What will the drug industry look like in 20 years? Can we get there? How?
These questions keep pharma folks up at night, especially those at the top, where 20-th century strategies and short-term solutions tno longer fit the bill. Reasons for panic are plenty, whether you're staring down a small biotech's ever-shortening runway or a big pharma's fast-approaching patent cliff. Of course, it's hard times in every industry these days, but none has anywhere near the inherent contradictions and high risks, regulations, technologies, and costs pressing down on every aspect of its business. True innovation in this maze is a near miracle.
FROM LEFT: DON SAWYER, TONY FOUGEROLLES, JOE SHIELDS (CENTER AND RIGHT BY JOHN HALPERN)
But that's what it will take—true innovation, not the buzzword, but the real thing—and Pharm Exec's 2009 27 Emerging Leaders know it and are striving for it. That may be why slightly more than a third hail from biotech. And nine of our honorees have already made such strides so fast that it seemed only fair to single them out. Four are MD/PhDs leading high risk/reward R&D efforts, while the other five (two are MDs) are meeting huge business challenges with a scientist's openness to the unexpected.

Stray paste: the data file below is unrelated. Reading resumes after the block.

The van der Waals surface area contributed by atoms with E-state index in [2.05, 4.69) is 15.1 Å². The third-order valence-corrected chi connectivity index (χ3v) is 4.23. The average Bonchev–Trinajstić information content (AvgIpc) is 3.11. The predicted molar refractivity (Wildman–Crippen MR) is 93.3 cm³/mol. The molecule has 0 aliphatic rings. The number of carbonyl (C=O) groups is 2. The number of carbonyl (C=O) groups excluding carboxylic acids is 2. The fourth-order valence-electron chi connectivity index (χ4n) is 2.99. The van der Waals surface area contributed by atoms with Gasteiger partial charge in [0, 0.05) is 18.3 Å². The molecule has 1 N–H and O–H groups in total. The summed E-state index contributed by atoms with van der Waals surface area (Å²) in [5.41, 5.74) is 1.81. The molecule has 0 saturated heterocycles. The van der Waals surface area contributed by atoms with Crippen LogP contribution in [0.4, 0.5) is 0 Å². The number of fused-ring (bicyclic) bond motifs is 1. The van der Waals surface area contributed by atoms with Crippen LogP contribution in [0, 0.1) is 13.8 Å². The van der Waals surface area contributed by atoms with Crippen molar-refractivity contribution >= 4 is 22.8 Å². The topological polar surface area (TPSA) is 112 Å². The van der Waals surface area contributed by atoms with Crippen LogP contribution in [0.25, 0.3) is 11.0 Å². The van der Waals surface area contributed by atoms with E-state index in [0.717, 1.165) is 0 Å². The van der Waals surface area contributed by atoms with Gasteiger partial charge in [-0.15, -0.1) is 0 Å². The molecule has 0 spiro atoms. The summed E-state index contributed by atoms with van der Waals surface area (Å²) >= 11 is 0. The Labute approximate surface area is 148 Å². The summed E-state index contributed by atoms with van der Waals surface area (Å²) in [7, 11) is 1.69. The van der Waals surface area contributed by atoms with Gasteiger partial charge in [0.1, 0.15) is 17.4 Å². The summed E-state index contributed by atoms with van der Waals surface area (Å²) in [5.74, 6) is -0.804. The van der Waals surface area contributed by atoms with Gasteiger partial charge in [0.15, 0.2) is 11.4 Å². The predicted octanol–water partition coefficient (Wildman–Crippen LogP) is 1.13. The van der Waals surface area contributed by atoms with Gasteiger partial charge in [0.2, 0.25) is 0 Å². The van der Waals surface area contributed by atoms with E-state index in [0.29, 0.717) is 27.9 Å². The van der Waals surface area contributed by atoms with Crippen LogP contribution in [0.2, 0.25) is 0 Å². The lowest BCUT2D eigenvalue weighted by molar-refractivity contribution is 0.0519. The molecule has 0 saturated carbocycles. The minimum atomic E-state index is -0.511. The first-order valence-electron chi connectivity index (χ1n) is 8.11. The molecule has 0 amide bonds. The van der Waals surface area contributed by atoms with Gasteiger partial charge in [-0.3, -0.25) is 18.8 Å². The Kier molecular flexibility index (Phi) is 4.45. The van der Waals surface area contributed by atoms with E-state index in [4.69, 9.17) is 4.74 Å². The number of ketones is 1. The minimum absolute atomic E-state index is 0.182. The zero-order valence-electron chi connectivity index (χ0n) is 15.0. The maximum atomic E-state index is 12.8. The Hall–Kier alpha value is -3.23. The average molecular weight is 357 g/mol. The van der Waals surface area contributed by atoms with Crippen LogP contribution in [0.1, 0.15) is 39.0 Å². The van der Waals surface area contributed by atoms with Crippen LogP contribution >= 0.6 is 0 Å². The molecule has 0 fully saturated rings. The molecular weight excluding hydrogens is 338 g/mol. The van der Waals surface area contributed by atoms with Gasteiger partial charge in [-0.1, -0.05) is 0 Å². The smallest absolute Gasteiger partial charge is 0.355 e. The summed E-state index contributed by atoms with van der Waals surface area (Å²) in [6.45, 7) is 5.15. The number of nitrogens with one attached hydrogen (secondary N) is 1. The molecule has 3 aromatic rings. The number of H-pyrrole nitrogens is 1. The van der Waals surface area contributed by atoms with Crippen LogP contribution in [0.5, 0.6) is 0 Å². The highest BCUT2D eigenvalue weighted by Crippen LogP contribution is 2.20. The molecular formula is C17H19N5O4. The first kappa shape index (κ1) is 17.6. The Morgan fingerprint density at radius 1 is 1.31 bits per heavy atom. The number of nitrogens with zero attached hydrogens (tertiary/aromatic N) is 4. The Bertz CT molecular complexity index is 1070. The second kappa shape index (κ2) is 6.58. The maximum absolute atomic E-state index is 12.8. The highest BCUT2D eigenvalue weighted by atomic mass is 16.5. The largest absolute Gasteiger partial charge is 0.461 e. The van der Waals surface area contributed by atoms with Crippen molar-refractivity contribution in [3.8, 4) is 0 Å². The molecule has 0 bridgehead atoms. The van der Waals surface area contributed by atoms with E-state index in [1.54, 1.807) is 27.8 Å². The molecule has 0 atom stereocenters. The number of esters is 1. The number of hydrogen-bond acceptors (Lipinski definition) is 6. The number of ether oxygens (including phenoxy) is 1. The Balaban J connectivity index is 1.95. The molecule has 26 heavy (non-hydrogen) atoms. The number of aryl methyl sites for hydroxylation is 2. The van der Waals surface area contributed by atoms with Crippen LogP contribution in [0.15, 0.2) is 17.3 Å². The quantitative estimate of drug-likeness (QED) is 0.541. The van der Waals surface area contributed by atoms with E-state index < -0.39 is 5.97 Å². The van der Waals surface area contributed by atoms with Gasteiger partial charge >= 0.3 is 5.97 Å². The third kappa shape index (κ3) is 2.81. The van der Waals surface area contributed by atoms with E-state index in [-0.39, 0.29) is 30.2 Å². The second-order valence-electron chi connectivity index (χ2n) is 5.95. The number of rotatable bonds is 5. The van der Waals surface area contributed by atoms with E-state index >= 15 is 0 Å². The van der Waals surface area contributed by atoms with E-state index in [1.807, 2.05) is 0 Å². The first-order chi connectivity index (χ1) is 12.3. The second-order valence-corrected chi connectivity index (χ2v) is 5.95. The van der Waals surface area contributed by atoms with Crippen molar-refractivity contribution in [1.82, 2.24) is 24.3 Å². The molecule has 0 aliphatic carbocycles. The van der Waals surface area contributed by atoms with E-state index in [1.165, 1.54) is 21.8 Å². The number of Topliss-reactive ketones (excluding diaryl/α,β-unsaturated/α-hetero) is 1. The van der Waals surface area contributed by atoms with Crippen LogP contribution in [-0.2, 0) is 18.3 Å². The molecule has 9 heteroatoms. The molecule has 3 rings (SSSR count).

All of our Emerging Leaders are under age 45, and their first decade or two in pharma has left them with few illusions about the many near-miracles that will be required for enduring success. Yet they remain confident. We hope their their clear-eyed, sometimes sharp-tongued assessment of what must (and must not) be done to create a pharma for the 21st century will prove inspiring—and then give you a good night's sleep.
The 2009 Emerging Leaders are:
Mohan Bangalore, Wyeth
Carrolee Barlow, Braincells, Inc.
Hans Bishop, Bayer Healthcare
Stephanie Bova, Pfizer
Virginia Carden Carnahan, Vertex Pharmaceuticals
Andrew Cheng, Gilead Sciences
Scott Cormack,Oncogenex Pharmaceuticals
Antonin (Tony) de Fougerolles,
C. Randall Mills,
Jennifer Spear Smith,